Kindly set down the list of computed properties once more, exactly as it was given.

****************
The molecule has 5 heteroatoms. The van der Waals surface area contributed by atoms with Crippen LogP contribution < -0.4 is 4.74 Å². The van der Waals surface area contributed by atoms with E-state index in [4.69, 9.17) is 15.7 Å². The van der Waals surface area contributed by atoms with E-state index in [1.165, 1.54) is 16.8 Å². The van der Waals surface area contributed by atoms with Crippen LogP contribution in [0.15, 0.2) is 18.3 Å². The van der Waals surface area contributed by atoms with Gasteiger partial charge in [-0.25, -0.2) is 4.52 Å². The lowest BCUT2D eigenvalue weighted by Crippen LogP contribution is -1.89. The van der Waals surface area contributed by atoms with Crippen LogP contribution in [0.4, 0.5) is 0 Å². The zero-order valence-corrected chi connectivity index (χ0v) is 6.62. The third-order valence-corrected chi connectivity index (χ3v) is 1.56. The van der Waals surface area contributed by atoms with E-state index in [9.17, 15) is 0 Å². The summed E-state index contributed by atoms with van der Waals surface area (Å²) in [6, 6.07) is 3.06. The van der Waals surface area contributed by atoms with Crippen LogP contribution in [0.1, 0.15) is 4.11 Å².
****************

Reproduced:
The molecule has 5 heteroatoms. The van der Waals surface area contributed by atoms with Crippen LogP contribution < -0.4 is 4.74 Å². The van der Waals surface area contributed by atoms with E-state index in [4.69, 9.17) is 15.7 Å². The van der Waals surface area contributed by atoms with E-state index in [1.165, 1.54) is 16.8 Å². The van der Waals surface area contributed by atoms with Crippen LogP contribution in [0.15, 0.2) is 18.3 Å². The van der Waals surface area contributed by atoms with Gasteiger partial charge in [-0.25, -0.2) is 4.52 Å². The lowest BCUT2D eigenvalue weighted by Crippen LogP contribution is -1.89. The van der Waals surface area contributed by atoms with Crippen LogP contribution in [0.4, 0.5) is 0 Å². The zero-order valence-corrected chi connectivity index (χ0v) is 6.62. The third-order valence-corrected chi connectivity index (χ3v) is 1.56. The van der Waals surface area contributed by atoms with E-state index in [9.17, 15) is 0 Å². The summed E-state index contributed by atoms with van der Waals surface area (Å²) in [6, 6.07) is 3.06. The van der Waals surface area contributed by atoms with Crippen LogP contribution in [0.1, 0.15) is 4.11 Å².